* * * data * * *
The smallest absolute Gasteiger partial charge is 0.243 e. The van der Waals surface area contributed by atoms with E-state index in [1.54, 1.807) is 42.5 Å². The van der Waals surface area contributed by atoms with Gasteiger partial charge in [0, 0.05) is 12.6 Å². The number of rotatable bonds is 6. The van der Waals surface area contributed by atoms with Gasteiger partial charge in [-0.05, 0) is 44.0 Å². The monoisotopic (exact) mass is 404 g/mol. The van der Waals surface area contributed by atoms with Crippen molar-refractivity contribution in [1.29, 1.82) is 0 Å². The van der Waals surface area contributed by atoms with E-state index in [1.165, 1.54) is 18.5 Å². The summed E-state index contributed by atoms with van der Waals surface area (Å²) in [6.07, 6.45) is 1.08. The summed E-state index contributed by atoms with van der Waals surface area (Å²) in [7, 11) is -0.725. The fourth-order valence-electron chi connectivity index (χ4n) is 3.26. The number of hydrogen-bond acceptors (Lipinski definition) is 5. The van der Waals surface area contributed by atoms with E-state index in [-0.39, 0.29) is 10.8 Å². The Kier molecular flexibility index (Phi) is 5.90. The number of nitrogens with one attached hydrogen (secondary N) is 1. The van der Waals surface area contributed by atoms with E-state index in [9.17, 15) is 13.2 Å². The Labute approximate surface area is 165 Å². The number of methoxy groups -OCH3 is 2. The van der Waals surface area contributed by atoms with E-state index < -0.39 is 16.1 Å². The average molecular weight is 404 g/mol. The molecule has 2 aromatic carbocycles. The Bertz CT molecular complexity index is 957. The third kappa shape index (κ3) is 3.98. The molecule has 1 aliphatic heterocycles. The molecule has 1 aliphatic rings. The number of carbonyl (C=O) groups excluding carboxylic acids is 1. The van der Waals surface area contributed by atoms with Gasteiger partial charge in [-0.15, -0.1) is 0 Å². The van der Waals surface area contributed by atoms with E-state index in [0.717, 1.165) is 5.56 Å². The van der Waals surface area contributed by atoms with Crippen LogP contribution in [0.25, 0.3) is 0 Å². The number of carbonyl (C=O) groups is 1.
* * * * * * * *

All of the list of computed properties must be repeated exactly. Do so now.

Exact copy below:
The smallest absolute Gasteiger partial charge is 0.243 e. The van der Waals surface area contributed by atoms with E-state index in [1.54, 1.807) is 42.5 Å². The van der Waals surface area contributed by atoms with Gasteiger partial charge in [0, 0.05) is 12.6 Å². The number of rotatable bonds is 6. The van der Waals surface area contributed by atoms with Gasteiger partial charge in [-0.05, 0) is 44.0 Å². The monoisotopic (exact) mass is 404 g/mol. The van der Waals surface area contributed by atoms with Crippen molar-refractivity contribution in [1.29, 1.82) is 0 Å². The van der Waals surface area contributed by atoms with E-state index in [1.165, 1.54) is 18.5 Å². The summed E-state index contributed by atoms with van der Waals surface area (Å²) in [6.07, 6.45) is 1.08. The summed E-state index contributed by atoms with van der Waals surface area (Å²) in [7, 11) is -0.725. The fourth-order valence-electron chi connectivity index (χ4n) is 3.26. The number of hydrogen-bond acceptors (Lipinski definition) is 5. The van der Waals surface area contributed by atoms with E-state index in [-0.39, 0.29) is 10.8 Å². The Kier molecular flexibility index (Phi) is 5.90. The number of nitrogens with one attached hydrogen (secondary N) is 1. The van der Waals surface area contributed by atoms with E-state index in [9.17, 15) is 13.2 Å². The Labute approximate surface area is 165 Å². The number of methoxy groups -OCH3 is 2. The van der Waals surface area contributed by atoms with E-state index < -0.39 is 16.1 Å². The average molecular weight is 404 g/mol. The molecule has 2 aromatic carbocycles. The Bertz CT molecular complexity index is 957. The third kappa shape index (κ3) is 3.98. The molecule has 1 aliphatic heterocycles. The molecule has 1 aliphatic rings. The number of carbonyl (C=O) groups excluding carboxylic acids is 1. The van der Waals surface area contributed by atoms with Gasteiger partial charge in [-0.15, -0.1) is 0 Å². The van der Waals surface area contributed by atoms with E-state index in [0.717, 1.165) is 5.56 Å². The van der Waals surface area contributed by atoms with Crippen LogP contribution in [0.25, 0.3) is 0 Å². The number of carbonyl (C=O) groups is 1.